Keskustakirjasto Oodi ulkoapäin kuvattuna

Powerful library women, Helle and Maija

The naming of the area between the front door of Oodi and Kansalaistori square as ‘Helle Kannilan aukio’ is a tribute to the Library Counsellor Helle Kannila (1896–1972), the mother of Finnish librarians. Kannila’s library career began as far back as the time of Finnish independence as an unpaid trainee librarian, and continued for a total of 45 years. She worked for decades as, among other things, Chair of the Finnish Library Association and head of the State Library Bureau.

It was Helle Kannila who introduced to Finland the idea of a public library, open and free of charge to all and maintained by tax revenues. She created a firm foundation for the Finnish library institution and for library-related legislation. Kannila also contributed greatly to the professional skill of Finnish librarians, by creating practices that are still in force today when she was a lecturer in library studies at the School of Social Sciences (now the University of Tampere).

In addition to Helle Kannila, Oodi also honours another powerful woman in the library sector. At the opening ceremony for Oodi, Maijansali was revealed as the name for the multifunction room on the first floor in honour of Maija Berndtson (born 1947), the former Helsinki Library Director. Just like Kannila, her career in library work stretches over four decades. In addition to working for Helsinki City Library, Berndtson also influenced the wider development of the sector in, for example, the Finnish Library Association and the International Federation of Library Associations. She also served on the panel of judges in many architectural competitions for libraries.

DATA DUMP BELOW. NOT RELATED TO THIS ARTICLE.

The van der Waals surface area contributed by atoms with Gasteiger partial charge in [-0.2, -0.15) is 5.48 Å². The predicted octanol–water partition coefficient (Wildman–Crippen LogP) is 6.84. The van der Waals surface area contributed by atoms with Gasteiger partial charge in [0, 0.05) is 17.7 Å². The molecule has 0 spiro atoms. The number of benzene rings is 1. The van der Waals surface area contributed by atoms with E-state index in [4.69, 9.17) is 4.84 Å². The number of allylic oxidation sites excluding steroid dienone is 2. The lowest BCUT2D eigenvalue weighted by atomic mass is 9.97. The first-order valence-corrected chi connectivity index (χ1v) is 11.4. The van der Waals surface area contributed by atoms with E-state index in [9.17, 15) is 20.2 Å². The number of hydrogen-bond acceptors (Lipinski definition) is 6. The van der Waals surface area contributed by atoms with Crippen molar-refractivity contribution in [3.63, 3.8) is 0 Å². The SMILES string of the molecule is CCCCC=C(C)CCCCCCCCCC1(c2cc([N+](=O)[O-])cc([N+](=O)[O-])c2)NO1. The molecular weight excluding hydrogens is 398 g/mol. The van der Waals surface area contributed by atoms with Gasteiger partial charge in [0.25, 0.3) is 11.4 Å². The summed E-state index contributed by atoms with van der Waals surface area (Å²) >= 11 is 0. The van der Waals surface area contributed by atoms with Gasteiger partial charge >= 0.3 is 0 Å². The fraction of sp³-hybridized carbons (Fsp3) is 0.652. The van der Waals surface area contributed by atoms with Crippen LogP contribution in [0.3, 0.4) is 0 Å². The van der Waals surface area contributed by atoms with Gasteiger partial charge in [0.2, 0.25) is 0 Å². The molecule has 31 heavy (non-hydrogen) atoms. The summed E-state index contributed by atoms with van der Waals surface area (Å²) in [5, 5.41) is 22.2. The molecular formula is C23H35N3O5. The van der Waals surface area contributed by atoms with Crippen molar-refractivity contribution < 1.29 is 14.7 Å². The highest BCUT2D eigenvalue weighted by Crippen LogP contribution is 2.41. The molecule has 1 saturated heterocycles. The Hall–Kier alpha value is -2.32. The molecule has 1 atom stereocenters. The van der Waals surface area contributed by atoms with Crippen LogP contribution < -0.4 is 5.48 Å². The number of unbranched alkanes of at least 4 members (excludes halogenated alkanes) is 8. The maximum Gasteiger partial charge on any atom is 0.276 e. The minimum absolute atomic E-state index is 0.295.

Berndtson was an important figure in the creation of Oodi, as she persistently pushed the project forward until the then Minister of Culture, Claes Andersson, proposed the idea of a new central library some 20 years ago. Now with Oodi finally standing by Töölönlahti bay, it aspires to fulfil not only the needs of its users but also Maija Berndtson’s visions of a new kind of library where people can easily come to work, find information, engage in hobbies and have fun.